My son likes lacing activities, but sometimes he needs to be more creative than those can allow. What can I say, I have created a monster.
So we tried this activity and it was a huge hit. I wanted to share it with you. You will need scissors,paper, marker, plastic craft grid, yarn needle, and yarn (or embroidery floss).
Draw a rough sketch of the shape you would like. Remember, the simpler the design the easier. I did a regular rectangle and heart, but I did a dump truck and a bulldozer, too. You do not need to have artistic abilities for this, as you can see.
Place the plastic grid on top of the paper.
Cut out the designs.
Thread your yarn needle. Here is a closer look at the needles I used. I purchased these at JoAnn Fabrics, but they are at Walmart and other craft stores.
Start your kids off by tying the end of the yarn to a spot on the cutout.
Then let them have a blast as they thread the needle into the small squares.
This activity is great for fine motor skills. It also introduces them to grids and creating lines. Creating lines this way is so different from drawing them. Your child will understand points of origin and plotting the lines. Of course you don’t tell them that is what they are learning. The journey is so much more fun!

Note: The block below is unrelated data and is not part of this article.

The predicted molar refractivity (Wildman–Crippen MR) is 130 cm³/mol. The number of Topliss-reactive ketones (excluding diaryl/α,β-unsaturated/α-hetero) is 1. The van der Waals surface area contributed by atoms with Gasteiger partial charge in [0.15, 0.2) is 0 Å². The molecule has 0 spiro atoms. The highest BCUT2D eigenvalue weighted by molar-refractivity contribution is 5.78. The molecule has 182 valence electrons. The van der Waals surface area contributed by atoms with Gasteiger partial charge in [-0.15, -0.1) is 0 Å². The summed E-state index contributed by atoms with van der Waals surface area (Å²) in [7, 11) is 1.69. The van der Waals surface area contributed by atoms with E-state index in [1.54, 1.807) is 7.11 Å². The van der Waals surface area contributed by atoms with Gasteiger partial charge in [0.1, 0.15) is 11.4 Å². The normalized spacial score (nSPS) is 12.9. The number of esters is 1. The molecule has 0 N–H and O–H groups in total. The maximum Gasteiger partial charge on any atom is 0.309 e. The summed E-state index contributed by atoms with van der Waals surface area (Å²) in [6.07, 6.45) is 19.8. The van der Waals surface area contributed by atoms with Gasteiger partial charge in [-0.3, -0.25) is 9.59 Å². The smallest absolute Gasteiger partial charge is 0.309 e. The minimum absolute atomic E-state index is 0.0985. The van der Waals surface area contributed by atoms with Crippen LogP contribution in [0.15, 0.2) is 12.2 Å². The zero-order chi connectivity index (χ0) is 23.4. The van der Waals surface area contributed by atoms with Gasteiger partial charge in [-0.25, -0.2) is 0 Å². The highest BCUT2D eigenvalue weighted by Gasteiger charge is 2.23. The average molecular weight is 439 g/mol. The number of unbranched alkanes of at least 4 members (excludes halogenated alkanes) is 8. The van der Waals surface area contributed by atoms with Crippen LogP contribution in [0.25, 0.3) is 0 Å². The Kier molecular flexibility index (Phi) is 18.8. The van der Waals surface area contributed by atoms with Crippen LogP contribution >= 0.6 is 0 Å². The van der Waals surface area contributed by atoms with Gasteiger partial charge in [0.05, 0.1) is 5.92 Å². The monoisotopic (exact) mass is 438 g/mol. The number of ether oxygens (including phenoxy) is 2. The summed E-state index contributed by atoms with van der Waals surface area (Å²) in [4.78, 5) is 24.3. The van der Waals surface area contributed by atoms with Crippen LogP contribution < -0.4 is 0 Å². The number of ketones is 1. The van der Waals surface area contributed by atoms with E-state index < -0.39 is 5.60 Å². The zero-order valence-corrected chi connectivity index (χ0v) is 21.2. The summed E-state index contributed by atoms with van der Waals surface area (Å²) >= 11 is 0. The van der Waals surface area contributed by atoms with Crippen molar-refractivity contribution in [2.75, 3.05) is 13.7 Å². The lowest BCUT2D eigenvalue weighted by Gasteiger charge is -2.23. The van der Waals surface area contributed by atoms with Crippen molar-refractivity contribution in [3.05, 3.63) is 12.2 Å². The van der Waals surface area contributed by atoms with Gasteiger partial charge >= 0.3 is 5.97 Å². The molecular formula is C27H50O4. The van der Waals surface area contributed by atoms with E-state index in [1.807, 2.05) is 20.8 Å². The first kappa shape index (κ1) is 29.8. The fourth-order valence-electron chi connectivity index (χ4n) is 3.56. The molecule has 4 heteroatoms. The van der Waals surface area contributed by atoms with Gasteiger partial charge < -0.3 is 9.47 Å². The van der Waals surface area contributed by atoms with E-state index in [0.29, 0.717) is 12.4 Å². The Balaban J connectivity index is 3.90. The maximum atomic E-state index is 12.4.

This activity is great for quiet time. It travels really well, too. That fact makes it a plus for road trips or doctor offices.
While you won’t be selling them at the local craft fair, you will have a cool keepsake. This activity could easily be adapted into ornaments, too. You can use cookie cutters to create fun shapes such as bells or gingerbread men.
____________________________________________________________________________________________________________________________________________Kim is a contributing writer for No Time For Flash Cards, a mom to a toddler, a preschooler, and a foster parent, too. She juggles her day by trying out fun activities and crafts with the kids. After all, she is just a big kid herself. See what she has been up to over at Mom Tried It.